Local TV will change - it has to or it will become a dinosaur. Social media has made significant impact on what consumers do in their spare time. No longer is it an automatic slam dunk that the six o'clock news is turned on 5 days a week. Local programming and production has been migrating to Internet. Many outlets are not updated to the latest applications available such as podcasts (audio and video) and real-time search enabled. Some argue that it needs to be supported in its traditional format for those consumers that have decided to opt out of the Internet age. Local / regional television will not disappear but it will change how it operates and delivers its content.
All segments will be affected. Television drama, documentaries, and even live sport coverage. Consider Commissioner McDowell's comments during the announcement of the National Broadband Plan;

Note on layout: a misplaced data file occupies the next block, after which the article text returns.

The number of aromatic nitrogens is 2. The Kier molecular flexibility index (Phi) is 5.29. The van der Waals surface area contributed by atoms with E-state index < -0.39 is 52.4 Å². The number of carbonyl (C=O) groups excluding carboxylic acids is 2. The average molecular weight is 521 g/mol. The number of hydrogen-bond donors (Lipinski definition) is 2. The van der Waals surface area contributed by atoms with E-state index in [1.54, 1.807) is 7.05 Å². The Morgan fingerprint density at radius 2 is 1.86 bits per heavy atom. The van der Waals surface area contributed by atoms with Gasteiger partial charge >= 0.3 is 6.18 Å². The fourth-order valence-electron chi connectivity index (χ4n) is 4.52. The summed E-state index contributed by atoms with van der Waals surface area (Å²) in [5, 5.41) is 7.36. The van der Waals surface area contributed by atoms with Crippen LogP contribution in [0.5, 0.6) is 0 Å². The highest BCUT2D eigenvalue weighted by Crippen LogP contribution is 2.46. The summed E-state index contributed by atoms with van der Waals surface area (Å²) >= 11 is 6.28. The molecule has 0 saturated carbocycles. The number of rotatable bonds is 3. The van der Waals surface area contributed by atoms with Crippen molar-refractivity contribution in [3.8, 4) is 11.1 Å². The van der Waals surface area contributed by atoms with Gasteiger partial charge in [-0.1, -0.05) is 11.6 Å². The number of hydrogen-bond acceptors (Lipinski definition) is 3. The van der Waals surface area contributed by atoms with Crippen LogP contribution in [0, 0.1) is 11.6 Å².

We should be mindful that Blair and his team are presenting this plan to Congress during a tumultuous time. No, I'm not referring to the debate over healthcare legislation. I'm talking, of course, about March Madness. It should be obvious to policymakers everywhere that the NCAA basketball tournament and broadband enjoy a symbiotic relationship. To find definitive proof of unfettered innovation at the "edge" of networks, one needs to look no further than the statistics emanating from March Madness on Demand, or "MMOD" as it is know by those of us who are afflicted with March Madness. Last year, MMOD recorded 7.52 million unique visitors, which represented a 58 percent increase over 2008. Furthermore, online viewers consumed more than 8.6 million hours of video and audio in 2009. That is a 75 percent increase over 2008. If this trend continues, March Madness could be the Holy Grail of "killer apps" needed to accelerate broadband adoption to near ubiquity by 2020.